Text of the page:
How Big Pharma Censors the Internet
by Wolf Richter, Wolf Street:
Government quietly involved behind the scenes
Americans pay by far the highest prices in the world for most prescription drugs, and of course big pharma would like to keep it that way. Key measures that the industry relies upon in this regard are the Prescription Drug Marketing Act [PDF] and Ryan Haight Online Pharmacy Consumer Protection Act [PDF], which make it unlawful for most Americans to access lower-priced drugs from overseas, coupled with the powers of U.S. Customs and Border Protection (CBP) to seize such drugs at the border on their own initiative.
In practice however, discretionary guidelines developed by the Food and Drug Administration (FDA) and enforced by the CBP allow American consumers to import a 90-day supply of some prescription medications for personal use, including by bringing them across border checkpoints in personal luggage, or by mailing them from overseas. In the latter case, a large market exists for pharmacies registered in other countries such as Canada, Australia and Turkey, that will accept online orders and mail genuine pharmaceuticals to American consumers at cheaper than local prices.
Big pharma doesn’t like this [PDF], but since the importation is already technically against federal law, they can’t do much more about it. At least, not through legal channels…and that’s where they get creative. As we described last week, where industry can’t get government to regulate the Internet in the way they want, they frequently turn to private deals with Internet intermediaries that we’ve termed Shadow Regulation.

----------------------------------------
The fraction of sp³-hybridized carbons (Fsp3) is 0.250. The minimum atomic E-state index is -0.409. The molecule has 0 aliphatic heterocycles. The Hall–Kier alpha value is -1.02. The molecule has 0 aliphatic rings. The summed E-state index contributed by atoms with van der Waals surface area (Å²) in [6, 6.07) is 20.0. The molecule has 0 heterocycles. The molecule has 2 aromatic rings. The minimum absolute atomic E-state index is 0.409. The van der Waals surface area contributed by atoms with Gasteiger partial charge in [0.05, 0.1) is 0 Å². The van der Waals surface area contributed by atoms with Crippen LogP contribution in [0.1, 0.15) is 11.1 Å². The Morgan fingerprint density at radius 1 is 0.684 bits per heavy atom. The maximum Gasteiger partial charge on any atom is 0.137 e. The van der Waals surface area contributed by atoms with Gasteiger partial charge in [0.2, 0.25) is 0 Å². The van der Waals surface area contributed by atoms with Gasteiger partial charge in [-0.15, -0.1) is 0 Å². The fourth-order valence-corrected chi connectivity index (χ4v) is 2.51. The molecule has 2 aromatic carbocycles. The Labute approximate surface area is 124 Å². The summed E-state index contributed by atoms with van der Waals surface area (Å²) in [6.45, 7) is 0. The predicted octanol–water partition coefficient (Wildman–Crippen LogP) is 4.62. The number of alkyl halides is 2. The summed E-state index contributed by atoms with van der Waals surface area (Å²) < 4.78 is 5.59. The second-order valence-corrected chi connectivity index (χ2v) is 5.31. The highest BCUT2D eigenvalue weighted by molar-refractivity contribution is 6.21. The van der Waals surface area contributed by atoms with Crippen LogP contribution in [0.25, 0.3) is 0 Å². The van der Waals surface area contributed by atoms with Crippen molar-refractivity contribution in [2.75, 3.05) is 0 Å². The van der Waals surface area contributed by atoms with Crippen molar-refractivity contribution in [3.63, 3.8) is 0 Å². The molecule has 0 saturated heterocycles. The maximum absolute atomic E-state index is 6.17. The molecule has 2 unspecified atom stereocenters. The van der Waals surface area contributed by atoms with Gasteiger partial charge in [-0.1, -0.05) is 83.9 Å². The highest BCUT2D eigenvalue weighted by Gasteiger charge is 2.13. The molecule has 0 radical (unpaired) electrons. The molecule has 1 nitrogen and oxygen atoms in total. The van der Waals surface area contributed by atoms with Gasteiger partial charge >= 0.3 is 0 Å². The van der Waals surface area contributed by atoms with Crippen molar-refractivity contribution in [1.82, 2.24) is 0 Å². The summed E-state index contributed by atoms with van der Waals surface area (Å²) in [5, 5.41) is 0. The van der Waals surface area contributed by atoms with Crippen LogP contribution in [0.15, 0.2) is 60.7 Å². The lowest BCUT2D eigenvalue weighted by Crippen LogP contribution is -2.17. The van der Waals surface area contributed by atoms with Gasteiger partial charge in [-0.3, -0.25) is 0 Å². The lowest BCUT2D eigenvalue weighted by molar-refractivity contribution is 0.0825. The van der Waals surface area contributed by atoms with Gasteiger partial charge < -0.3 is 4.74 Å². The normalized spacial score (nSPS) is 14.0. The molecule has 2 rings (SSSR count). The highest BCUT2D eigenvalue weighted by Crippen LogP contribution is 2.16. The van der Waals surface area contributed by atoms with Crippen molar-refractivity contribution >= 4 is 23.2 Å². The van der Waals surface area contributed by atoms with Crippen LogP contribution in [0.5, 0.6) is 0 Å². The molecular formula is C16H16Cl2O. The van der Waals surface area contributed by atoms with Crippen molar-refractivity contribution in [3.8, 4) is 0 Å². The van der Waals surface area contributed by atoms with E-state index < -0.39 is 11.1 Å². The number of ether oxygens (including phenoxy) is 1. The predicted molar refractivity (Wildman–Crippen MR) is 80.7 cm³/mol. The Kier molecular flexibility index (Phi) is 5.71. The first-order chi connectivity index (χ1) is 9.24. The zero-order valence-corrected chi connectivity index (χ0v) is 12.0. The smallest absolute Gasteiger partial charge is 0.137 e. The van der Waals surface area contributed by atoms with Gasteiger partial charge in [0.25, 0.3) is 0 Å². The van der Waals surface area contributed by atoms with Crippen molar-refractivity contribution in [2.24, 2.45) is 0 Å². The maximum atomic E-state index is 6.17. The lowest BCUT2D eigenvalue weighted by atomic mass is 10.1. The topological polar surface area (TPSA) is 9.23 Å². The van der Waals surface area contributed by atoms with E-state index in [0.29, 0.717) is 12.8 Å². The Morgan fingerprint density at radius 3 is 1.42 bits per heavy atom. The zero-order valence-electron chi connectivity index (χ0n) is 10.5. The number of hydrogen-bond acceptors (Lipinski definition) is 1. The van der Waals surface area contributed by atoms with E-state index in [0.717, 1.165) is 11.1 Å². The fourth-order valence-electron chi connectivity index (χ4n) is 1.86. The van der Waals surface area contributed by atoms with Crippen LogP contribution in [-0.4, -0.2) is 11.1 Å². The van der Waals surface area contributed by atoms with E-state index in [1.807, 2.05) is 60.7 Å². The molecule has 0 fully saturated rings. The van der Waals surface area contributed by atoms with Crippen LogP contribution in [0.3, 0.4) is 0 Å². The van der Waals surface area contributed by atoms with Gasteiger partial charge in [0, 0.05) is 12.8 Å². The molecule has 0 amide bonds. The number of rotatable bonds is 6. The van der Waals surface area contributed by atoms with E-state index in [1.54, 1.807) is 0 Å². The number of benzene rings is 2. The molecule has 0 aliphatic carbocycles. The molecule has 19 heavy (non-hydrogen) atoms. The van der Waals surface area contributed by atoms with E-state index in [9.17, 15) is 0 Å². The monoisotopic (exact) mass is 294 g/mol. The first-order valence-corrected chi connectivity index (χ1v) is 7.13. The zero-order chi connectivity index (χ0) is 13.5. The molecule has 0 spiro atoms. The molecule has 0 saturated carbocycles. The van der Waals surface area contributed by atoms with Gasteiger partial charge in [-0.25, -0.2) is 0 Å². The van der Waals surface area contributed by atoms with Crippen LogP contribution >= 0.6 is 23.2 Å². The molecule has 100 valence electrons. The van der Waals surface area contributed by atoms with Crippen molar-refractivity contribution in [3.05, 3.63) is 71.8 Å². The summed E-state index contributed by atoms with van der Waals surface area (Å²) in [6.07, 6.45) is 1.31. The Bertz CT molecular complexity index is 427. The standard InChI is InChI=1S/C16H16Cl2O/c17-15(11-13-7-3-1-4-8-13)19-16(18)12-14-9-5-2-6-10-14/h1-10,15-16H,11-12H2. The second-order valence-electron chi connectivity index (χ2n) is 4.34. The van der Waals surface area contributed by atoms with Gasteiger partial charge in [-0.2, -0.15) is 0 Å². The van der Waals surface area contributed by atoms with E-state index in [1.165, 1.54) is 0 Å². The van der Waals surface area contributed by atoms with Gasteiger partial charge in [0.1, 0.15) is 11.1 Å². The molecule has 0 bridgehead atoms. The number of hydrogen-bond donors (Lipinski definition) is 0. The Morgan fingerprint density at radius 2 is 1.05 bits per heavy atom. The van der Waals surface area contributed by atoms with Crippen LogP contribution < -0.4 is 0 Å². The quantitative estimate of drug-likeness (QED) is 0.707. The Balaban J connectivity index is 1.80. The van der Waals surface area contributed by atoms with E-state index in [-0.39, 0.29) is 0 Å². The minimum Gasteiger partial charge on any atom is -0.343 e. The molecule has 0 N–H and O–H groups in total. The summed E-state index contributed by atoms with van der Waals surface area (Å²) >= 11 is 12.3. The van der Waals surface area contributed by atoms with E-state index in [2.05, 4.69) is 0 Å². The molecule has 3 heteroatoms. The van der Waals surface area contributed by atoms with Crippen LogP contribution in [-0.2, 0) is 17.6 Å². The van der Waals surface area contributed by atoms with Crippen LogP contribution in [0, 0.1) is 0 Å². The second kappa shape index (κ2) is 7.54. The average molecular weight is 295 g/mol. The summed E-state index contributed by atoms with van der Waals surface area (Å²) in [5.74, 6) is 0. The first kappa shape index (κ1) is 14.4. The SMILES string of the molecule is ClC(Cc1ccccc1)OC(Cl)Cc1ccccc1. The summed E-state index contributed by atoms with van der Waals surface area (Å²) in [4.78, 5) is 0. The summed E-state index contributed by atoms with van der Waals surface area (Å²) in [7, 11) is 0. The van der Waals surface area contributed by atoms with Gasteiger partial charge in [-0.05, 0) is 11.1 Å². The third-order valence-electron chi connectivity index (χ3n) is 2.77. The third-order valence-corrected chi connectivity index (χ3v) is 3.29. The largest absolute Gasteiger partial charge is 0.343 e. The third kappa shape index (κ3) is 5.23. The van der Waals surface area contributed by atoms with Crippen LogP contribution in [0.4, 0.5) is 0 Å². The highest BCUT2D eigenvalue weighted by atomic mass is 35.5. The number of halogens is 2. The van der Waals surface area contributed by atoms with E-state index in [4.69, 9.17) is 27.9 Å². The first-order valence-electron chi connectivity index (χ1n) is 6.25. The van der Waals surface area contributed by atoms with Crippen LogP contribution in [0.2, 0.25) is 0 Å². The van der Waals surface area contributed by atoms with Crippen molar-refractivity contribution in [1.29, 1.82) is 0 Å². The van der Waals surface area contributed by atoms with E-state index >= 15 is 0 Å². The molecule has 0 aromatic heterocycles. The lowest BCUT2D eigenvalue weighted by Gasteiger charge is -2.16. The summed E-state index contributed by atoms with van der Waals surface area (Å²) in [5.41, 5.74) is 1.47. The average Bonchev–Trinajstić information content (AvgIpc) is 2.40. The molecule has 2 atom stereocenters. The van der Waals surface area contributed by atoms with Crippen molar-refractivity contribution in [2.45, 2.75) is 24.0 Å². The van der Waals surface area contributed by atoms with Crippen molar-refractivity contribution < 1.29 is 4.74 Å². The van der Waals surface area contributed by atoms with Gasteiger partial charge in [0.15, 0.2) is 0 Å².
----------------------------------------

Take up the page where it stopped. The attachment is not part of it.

Big pharma is a major proponent of this practice, having spearheaded a range of such private deals that they use in an attempt to quell the supply of prescription drugs to Americans through overseas online pharmacies.
This private censorship regime insinuates multiple links in the chain between Internet content and its audience. This includes blocking blacklisted pharmaceutical websites from access to payment services [PDF], online advertising services, and domain names. You might assume that the various terms of service of these companies, although all addressing online pharmaceutical sales in a similar way, were devised independently and voluntarily. But that isn’t the case.
Profile of a Shadow Regulation Network
This particular Shadow Regulation network contains a confusing web of similar-sounding organizations with overlapping memberships, such as the Alliance for Safe Online Pharmacies (ASOP) and the Center for Safe Internet Pharmacies (CSIP). In simple terms the former is comprised mostly of the pharmaceutical industry, whereas the latter pulls in its partners such as Internet platforms (Facebook, Google, Microsoft and Yahoo!), payment processors (PayPal, Mastercard, and American Express), delivery providers (UPS), and domain name companies (GoDaddy and Rightside).
A third key player is LegitScript, which was instrumental in the formation of both ASOP and CSIP, and carries out most of the operational level arrangements that are agreed at a level of principle by those organizations. Internet users are not represented at board level in either ASOP, CSIP, or LegitScript.
A hallmark of Shadow Regulation is that government is also often quietly involved behind the scenes, and so it is here. The formation of the CSIP was announced at a White House-hosted industry event [PDF] on October 14, 2010, following months of talks between the administration and the CSIP’s founding industry members. Similarly, LegitScript is led by the former Assistant Secretary of Homeland Security for Immigration and Customs Enforcement, and subsists on lucrative contracts from government as well as from private industry.
With this framework in place, the “voluntary” adoption by Internet intermediaries of measures that primarily benefit the pharmaceutical industry suddenly becomes very easily explicable.
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